J. I. Packer and Gerald Bray—independently—suggest there are three questions we should ask of every passage we read in God’s Word.
First, J. I. Packer:
Three questions must govern readers of the inspired Word:
First, in the passage being read, what is shown about God the Father, Son, and Holy Spirit? What does it say about what the holy Three are doing, have done, and will do in God’s world, in his church, and in lives committed to him? What does it reveal about God’s attributes, that is, God’s power and character, how he exists and how he behaves? One reason, no doubt, for God’s panoramic, multigenred layout of the Bible—with history, homily, biography, liturgy, practical philosophy, laws, lists, genealogies, visions, and so on, all rubbing shoulders—is that this variety provides so many angles of illumination on these questions for theological Bible readers’ instruction.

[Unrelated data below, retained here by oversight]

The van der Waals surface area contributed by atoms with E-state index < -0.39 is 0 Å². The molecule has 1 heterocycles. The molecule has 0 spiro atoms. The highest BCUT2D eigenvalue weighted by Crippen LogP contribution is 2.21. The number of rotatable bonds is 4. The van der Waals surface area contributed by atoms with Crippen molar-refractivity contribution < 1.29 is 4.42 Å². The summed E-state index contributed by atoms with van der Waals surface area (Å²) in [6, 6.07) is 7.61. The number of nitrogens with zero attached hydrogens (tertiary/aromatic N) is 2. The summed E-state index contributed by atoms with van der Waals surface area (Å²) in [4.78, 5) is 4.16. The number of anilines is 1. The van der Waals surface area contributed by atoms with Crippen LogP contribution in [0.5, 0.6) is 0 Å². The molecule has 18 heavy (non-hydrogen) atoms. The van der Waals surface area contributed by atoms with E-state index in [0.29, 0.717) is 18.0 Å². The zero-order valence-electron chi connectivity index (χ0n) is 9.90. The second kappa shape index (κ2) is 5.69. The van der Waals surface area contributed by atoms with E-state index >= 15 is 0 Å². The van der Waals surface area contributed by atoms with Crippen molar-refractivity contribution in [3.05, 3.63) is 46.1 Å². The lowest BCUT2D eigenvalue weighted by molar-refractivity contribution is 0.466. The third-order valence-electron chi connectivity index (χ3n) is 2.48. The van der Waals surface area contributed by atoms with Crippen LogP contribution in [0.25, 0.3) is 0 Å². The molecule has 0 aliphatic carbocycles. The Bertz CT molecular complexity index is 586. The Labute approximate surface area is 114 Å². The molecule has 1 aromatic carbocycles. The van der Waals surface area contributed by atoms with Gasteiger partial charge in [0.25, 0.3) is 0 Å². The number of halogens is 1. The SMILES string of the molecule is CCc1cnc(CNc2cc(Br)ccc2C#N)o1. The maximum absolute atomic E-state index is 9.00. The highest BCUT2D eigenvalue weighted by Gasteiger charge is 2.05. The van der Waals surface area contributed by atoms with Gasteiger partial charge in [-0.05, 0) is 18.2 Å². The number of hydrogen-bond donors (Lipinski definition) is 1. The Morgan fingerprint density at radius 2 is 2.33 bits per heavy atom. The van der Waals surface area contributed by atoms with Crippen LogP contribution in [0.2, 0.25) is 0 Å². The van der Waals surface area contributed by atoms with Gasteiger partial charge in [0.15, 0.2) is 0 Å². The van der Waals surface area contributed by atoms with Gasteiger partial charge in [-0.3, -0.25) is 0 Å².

Second, in the passage being read, what is shown about the bewildering, benighted world with all its beautiful and beneficial aspects alongside those that are corrupt and corrupting? Discerning the world’s good and evil for what they are, so as to embrace the world’s good and evade its temptations, is integral to the godliness that theological Bible reading should promote.
Third, in the passage being read, what is shown to guide one’s living, this day and every day? The theological logic of this question, through which the reader must work each time, is this: since God, by his own testimony, said that to those people in their situation, what does it follow that he says to readers today in their own situation? The Holy Spirit answers prayer by giving discernment to apply Scripture in this way. Those who seek will indeed find.
Gerald Bray, more succinctly:
The first question we must ask of every biblical text is simply this—what does it tell us about God? What does it say about who he is and about what he does?
The second question is: what does this text say about us human beings? What are we meant to be and what has gone wrong?
The third and final question is: what has God done about this and what does he expect of us in the light of what he has done?
Bray goes on to offer an illustration regarding the reading of biblical genealogies.